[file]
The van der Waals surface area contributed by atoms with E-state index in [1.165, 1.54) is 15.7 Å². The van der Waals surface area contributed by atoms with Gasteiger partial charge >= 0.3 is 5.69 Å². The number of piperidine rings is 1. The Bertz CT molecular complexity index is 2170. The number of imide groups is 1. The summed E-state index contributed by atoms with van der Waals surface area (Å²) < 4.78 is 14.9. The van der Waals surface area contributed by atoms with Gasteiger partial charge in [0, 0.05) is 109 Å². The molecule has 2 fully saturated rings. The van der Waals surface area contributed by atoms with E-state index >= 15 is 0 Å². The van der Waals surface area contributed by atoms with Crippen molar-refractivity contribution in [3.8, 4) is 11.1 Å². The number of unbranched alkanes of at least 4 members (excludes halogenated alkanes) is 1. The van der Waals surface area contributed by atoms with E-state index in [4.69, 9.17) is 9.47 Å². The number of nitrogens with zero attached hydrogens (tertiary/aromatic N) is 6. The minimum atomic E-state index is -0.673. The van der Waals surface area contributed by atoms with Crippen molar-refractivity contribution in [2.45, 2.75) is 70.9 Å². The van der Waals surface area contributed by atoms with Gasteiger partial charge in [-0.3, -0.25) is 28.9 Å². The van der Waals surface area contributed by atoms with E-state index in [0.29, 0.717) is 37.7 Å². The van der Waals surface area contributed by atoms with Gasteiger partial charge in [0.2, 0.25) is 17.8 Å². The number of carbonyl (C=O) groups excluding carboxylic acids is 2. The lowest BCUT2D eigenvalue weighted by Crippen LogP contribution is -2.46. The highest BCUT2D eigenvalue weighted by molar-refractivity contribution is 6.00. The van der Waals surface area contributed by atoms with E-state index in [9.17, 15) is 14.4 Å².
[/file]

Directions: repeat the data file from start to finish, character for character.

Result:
The van der Waals surface area contributed by atoms with E-state index in [1.165, 1.54) is 15.7 Å². The van der Waals surface area contributed by atoms with Gasteiger partial charge >= 0.3 is 5.69 Å². The number of piperidine rings is 1. The Bertz CT molecular complexity index is 2170. The number of imide groups is 1. The summed E-state index contributed by atoms with van der Waals surface area (Å²) < 4.78 is 14.9. The van der Waals surface area contributed by atoms with Gasteiger partial charge in [0, 0.05) is 109 Å². The molecule has 2 fully saturated rings. The van der Waals surface area contributed by atoms with E-state index >= 15 is 0 Å². The van der Waals surface area contributed by atoms with Crippen molar-refractivity contribution in [3.8, 4) is 11.1 Å². The number of unbranched alkanes of at least 4 members (excludes halogenated alkanes) is 1. The van der Waals surface area contributed by atoms with E-state index in [4.69, 9.17) is 9.47 Å². The number of nitrogens with zero attached hydrogens (tertiary/aromatic N) is 6. The minimum atomic E-state index is -0.673. The van der Waals surface area contributed by atoms with Crippen molar-refractivity contribution in [2.45, 2.75) is 70.9 Å². The van der Waals surface area contributed by atoms with Gasteiger partial charge in [-0.3, -0.25) is 28.9 Å². The van der Waals surface area contributed by atoms with E-state index in [0.29, 0.717) is 37.7 Å². The van der Waals surface area contributed by atoms with Gasteiger partial charge in [0.2, 0.25) is 17.8 Å². The number of carbonyl (C=O) groups excluding carboxylic acids is 2. The lowest BCUT2D eigenvalue weighted by Crippen LogP contribution is -2.46. The highest BCUT2D eigenvalue weighted by molar-refractivity contribution is 6.00. The van der Waals surface area contributed by atoms with E-state index in [9.17, 15) is 14.4 Å².